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Tuesday, May 11, 2010

The Difficulty of Eating Lunch Without Getting Socked by Sodium

Recommendations for daily sodium intake have been made by various health organizations such as the National Academy of Sciences' Institute of Medicine. They generally agree on a range of 1,500 to 2,300 mg/day for normal people but lower limits for those with congestive heart failure, liver cirrhosis, or kidney disease. One teaspoon of salt contains 2,300 gm of sodium.

Unfortunately, without ever picking up a salt shaker, it is very difficult to keep within the recommended sodium limits range if one either eats in restaurants or uses processed foods at home.

While people frequently eat dinner at home, and thus may control the amount of sodium they take in by using fresh ingredients, many of us find it convenient to eat lunch in a fast-food or table-served restaurant. Some examples from popular restaurants below show how difficult it is to find a restaurant meal that does not contain excess sodium.

  • Big Mac®: 1040 mg
  • Premium Grilled Chicken Ranch BLT Sandwich: 1190 mg
  • Premium Bacon Ranch Salad with Grilled Chicken: 1010 mg

 Burger King
  • Whopper®with cheese: 1450 mg
  • Angus Steak Burger®: 1260 mg
  • TenderGrill™ Chicken: 1180 mgs
  • BK Big Fish®: 1450 mgs
  • Double w/Everything and Cheese: 1440 mg
  • Homestyle Chicken Fillet Sandwich: 1120 mg
Dunkin’ Donuts
  • Egg and cheese on a bagel: 1160 mg
  • Bagel and cream cheese: 910 mg
Panera Bread
  • Chipotle chicken sandwich on artisan French: 2370 mg
  • Cuban chicken Panini: 1900 mg
  • Turkey artichoke Panini on focaccia: 2340 mg
Pizza Hut
  • Half of a 12” medium cheese pan pizza: 2120 mg
  • 2 slices of large 14” meat lover’s pan pizza: 2360 mg

  • Chicken burrito in 13” tortilla with rice, black beans, tomato salsa, guacamole and lettuce: 2100 mg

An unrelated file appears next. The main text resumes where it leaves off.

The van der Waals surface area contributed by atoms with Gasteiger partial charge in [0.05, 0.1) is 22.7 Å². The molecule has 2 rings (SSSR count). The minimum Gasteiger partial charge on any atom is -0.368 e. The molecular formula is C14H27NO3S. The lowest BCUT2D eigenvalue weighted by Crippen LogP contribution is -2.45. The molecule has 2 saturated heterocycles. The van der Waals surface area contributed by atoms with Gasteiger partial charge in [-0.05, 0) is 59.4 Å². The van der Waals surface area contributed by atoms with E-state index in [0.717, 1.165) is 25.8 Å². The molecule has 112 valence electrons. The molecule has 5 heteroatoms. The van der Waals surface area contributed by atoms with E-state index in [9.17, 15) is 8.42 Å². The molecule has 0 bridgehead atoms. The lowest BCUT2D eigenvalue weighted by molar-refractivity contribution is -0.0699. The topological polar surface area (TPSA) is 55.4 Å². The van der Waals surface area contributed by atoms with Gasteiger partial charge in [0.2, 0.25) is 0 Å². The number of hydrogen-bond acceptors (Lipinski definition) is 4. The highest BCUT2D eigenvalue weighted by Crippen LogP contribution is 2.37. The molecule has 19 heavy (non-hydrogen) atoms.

• Steak burrito in 13” tortilla with rice, red beans, tomato salsa, cheese, guacamole and lettuce: 2160 mg
Bottom Line
These amounts of sodium are way over the top. And don’t think that table-served restaurants are any better. They vary widely as to the amount of salt added to their food, but most use a lot of salt. Why? Because most people like the taste. It’s obvious that any large restaurant chain would do extensive taste tests to see what people like best. So high salt foods must be what people prefer. Salt levels in food are thus market-driven. However, it is difficult to tell whether we have just gotten used to high-salt foods because of their prevalence or whether we have some instinctive salt craving that dates back to hunting and gathering days, when salt in the diet was difficult to obtain. Whatever the case, medical authorities widely agree that we are getting too much of it. Pending possible legislation to limit the sodium count in foods, the best we can do is to prepare our own food from fresh ingredients as much as possible and to consult nutritional information at restaurants or on their web sites to make selections without excessive sodium content, however difficult that is. It would also be helpful if large companies received e-mail or other messages from consumers asking to reduce the sodium content in their foods.

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